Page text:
But I Was Only Following Orders

Generally, when we see such a defense for actions that we consider reprehensible we scoff at it. However, there is some research that indicates that people do tend to defer to authority figures and plunge ahead, when in retrospect or the abstract we wouldn’t have. The first experiment was by Yale psychologist Stanley Milgram who conducted an experiment where the subject was ordered to give increasingly stronger electric shocks to another person in a room. Despite hearing the person being shocked scream, beg for mercy, and even feed back suggesting heart problems and also silence (implying the other person died), 2/3rds of the people would keep giving the shocks. In actuality nobody was shocked, but a recording of the person screaming, begging for mercy, etc. were played when the shocks were given.

The shocking results of the study and the nature of the study itself resulted in new testing guide lines which prevented duplication of Milgram’s study…until now. The television show Primetime in conjuction with Santa Clara University professor Jerry Burger have run a similar experiment.

One of the first participants in the study was Troy, a 39-year-old electrician. Like all the participants, he was paid $50 and was told that the money would be his to keep, even if he quit the experiment early. Brian, in the role of the “experimenter,” informed Troy that he was taking part in a learning and memory study and would be teaching word pairs to Ken, who was really a plant in the experiment.

If Ken got a word pair wrong, Troy was instructed to punish him with an electric shock from another room. The more word pairs Ken answered incorrectly, the more intense the shocks seemed to become. After getting a few wrong, at 75 volts, Troy heard what he thought was Ken shouting in pain — but it was really an automatic audio cue that was set to go off at that voltage.

Each shock after that triggered a similar audio cue of pain. At 105 volts, Troy became uncomfortable. At 150 volts, he heard Ken plead, “That’s all. Get me out of here. I told you I had heart trouble. My heart’s starting to bother me. … Let me out!” Troy looked questioningly at the experimenter, who told him he must continue. Though he was clearly uncomfortable, Troy continued with another word pair before the experiment was stopped.

Overall Milgram’s results held up. About 2/3rds of the men would continue giving the electric shock and for women the percentage was 73 percent. When a “moral minder” was included, basically a second person, the numbers did decline, but the decline might well be statistically insignificant. Basically, a rather creepy result that suggests many of us are all too willing to give into authority.

FILED UNDER: Science & Technology
Steve Verdon
About Steve Verdon
Steve has a B.A. in Economics from the University of California, Los Angeles and attended graduate school at The George Washington University, leaving school shortly before staring work on his dissertation when his first child was born. He works in the energy industry and prior to that worked at the Bureau of Labor Statistics in the Division of Price Index and Number Research. He joined the staff at OTB in November 2004.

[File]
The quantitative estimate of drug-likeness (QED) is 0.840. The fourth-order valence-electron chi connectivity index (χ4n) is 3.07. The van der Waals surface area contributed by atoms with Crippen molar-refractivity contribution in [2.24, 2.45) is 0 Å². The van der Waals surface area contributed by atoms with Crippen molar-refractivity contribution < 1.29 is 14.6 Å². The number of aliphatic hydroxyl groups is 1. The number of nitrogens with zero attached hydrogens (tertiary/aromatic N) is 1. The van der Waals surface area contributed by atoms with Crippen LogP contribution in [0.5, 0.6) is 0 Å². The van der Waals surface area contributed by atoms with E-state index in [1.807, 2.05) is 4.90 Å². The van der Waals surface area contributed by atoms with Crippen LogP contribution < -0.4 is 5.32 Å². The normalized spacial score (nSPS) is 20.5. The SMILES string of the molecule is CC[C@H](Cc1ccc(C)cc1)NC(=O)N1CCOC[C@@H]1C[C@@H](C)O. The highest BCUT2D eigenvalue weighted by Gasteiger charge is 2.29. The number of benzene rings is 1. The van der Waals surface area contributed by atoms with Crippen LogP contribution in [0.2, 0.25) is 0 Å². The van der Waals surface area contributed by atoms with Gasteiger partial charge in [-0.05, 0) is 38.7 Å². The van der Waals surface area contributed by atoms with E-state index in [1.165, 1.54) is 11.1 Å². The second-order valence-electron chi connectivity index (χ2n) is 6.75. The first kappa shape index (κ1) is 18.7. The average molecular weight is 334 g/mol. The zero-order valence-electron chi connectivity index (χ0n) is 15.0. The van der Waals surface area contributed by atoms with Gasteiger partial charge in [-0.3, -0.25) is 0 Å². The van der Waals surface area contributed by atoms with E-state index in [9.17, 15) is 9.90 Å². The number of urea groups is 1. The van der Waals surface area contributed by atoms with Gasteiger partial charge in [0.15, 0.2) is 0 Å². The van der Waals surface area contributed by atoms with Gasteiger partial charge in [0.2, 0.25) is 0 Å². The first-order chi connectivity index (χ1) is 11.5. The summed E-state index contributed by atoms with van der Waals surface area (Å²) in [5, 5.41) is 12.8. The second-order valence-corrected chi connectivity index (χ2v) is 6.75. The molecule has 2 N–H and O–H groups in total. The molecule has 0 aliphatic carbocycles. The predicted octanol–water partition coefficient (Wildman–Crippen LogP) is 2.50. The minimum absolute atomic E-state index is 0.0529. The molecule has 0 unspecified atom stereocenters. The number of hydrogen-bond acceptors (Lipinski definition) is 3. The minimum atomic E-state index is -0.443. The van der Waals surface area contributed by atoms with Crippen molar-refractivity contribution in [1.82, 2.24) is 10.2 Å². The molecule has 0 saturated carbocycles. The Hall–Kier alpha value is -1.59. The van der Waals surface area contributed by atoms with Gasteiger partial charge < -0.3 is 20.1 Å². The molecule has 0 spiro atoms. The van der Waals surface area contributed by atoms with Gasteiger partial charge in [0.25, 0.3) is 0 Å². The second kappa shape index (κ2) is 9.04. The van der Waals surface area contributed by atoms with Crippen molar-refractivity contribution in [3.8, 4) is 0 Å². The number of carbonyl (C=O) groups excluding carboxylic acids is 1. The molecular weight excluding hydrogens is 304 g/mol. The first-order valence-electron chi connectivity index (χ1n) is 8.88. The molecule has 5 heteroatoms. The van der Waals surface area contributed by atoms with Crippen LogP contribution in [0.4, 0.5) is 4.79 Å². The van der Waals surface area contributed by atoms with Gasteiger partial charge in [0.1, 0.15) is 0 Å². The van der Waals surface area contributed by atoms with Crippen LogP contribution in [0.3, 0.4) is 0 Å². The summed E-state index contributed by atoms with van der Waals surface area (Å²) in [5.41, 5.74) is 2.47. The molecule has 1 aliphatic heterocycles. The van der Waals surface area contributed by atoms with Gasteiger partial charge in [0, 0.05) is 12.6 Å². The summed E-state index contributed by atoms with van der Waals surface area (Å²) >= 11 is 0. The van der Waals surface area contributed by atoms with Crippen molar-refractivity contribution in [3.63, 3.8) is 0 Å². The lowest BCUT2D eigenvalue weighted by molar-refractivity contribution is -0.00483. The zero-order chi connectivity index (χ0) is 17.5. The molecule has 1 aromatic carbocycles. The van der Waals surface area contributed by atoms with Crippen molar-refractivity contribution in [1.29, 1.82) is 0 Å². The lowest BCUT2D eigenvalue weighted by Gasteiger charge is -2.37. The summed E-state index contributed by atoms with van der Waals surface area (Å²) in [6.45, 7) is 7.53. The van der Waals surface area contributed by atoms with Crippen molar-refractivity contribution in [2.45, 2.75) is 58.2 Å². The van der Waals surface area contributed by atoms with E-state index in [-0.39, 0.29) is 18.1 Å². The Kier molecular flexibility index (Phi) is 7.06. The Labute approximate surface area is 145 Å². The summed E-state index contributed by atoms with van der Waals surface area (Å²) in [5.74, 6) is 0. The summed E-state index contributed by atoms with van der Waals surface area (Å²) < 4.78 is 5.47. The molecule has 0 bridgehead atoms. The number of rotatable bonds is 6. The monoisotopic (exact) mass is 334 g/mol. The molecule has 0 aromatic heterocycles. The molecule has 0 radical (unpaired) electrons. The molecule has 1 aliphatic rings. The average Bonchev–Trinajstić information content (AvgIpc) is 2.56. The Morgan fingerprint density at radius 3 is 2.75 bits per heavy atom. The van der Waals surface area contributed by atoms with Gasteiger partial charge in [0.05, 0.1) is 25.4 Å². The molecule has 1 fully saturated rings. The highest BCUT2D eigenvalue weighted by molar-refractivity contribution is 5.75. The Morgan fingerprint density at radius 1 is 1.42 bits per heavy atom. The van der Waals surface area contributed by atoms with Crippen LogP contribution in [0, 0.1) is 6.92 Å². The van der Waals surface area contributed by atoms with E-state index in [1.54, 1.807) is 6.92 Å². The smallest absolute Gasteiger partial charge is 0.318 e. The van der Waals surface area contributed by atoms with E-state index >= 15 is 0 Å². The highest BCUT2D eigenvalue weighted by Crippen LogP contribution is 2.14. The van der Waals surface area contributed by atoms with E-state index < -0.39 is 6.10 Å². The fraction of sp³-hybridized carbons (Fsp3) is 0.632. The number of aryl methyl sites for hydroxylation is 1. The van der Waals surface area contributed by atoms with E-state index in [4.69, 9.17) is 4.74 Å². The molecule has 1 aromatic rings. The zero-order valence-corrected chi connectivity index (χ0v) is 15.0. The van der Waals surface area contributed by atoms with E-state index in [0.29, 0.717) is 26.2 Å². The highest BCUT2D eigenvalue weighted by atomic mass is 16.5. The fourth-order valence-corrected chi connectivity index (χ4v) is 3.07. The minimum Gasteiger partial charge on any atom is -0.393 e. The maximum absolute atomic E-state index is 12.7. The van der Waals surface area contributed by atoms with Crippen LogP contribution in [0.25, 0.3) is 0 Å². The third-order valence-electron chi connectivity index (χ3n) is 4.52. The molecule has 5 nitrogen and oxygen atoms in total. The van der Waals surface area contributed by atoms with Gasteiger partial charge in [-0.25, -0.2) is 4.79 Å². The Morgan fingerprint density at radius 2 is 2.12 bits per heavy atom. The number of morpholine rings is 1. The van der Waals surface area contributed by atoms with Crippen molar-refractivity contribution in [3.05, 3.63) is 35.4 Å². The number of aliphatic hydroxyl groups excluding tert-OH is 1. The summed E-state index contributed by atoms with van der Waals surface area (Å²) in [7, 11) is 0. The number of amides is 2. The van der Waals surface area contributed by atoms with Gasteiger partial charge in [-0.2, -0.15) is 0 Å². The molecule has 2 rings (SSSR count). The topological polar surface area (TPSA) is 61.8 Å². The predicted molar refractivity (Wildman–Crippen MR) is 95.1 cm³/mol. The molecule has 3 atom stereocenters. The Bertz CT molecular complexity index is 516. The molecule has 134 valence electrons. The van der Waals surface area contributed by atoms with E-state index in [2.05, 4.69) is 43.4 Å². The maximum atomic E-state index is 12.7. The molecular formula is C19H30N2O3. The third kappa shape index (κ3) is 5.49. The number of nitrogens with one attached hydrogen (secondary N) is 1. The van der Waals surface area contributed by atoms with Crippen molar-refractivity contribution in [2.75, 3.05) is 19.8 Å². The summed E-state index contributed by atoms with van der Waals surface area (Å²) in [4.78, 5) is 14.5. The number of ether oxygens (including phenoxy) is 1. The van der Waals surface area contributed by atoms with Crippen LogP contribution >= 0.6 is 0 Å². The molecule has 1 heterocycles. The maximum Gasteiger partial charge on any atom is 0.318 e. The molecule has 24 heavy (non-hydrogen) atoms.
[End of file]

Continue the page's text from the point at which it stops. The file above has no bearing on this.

1. Anderson says:

    I’m very surprised the APA let them do this; I would love to see their justification for it.

    That said, anything that brings more attention to the Milgram experiment (or to its cousin, the Stanford prison experiment) is welcome.

    (A recent book, A Question of Torture, listed circumstantial evidence that Milgram’s experiment was carried out at CIA behest. Considering the other stuff the CIA was up to, it would not be surprising.)

  2. Wayne says:

    Here are some variations of the experiment.


    I believe the conclusions are somewhat right but approach them with some skepticism. The variations had dramatically different results. Although they still indicted the conclusion could still be right.

    I’m not sure how much of the results were obeying authority or some other impulse like cooperative, not disappointing someone, or sadistic tendency brought forth because the subject perceive they didn’t have to take responsibility for their action because they were taking orders.

    I would like to see them set it up where there are two people (subject, fake-subject) on equal footing. One would administer the test and flip the switches while the other would determine what level of shock to administer, determine by guidelines. The experimenters can switch the jobs and establishing different situations to determine if there are other possible influences.

    There are other ways to set it up to isolate psychology traits.
    Nothing is proved until someone has thoroughly tried to disprove it.